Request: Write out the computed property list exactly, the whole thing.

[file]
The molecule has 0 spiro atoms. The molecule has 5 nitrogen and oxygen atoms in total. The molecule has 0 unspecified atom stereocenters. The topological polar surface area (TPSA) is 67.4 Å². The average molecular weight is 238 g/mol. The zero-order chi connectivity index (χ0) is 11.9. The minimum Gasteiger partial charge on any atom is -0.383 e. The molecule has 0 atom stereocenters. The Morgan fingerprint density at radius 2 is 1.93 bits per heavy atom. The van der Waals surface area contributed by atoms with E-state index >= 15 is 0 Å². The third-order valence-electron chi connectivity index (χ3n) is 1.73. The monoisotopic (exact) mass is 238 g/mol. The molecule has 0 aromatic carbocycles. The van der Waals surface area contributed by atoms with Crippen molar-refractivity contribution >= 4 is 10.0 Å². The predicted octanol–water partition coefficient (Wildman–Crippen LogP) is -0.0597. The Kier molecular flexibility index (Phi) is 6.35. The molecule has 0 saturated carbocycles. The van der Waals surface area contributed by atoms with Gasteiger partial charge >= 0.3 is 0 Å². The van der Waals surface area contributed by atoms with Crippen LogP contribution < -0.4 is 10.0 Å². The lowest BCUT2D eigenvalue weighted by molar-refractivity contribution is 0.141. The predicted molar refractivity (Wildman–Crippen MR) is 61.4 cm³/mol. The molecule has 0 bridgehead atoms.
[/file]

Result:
The molecule has 0 spiro atoms. The molecule has 5 nitrogen and oxygen atoms in total. The molecule has 0 unspecified atom stereocenters. The topological polar surface area (TPSA) is 67.4 Å². The average molecular weight is 238 g/mol. The zero-order chi connectivity index (χ0) is 11.9. The minimum Gasteiger partial charge on any atom is -0.383 e. The molecule has 0 atom stereocenters. The Morgan fingerprint density at radius 2 is 1.93 bits per heavy atom. The van der Waals surface area contributed by atoms with E-state index >= 15 is 0 Å². The third-order valence-electron chi connectivity index (χ3n) is 1.73. The monoisotopic (exact) mass is 238 g/mol. The molecule has 0 aromatic carbocycles. The van der Waals surface area contributed by atoms with Crippen molar-refractivity contribution >= 4 is 10.0 Å². The predicted octanol–water partition coefficient (Wildman–Crippen LogP) is -0.0597. The Kier molecular flexibility index (Phi) is 6.35. The molecule has 0 saturated carbocycles. The van der Waals surface area contributed by atoms with Gasteiger partial charge >= 0.3 is 0 Å². The van der Waals surface area contributed by atoms with Crippen LogP contribution < -0.4 is 10.0 Å². The lowest BCUT2D eigenvalue weighted by molar-refractivity contribution is 0.141. The predicted molar refractivity (Wildman–Crippen MR) is 61.4 cm³/mol. The molecule has 0 bridgehead atoms.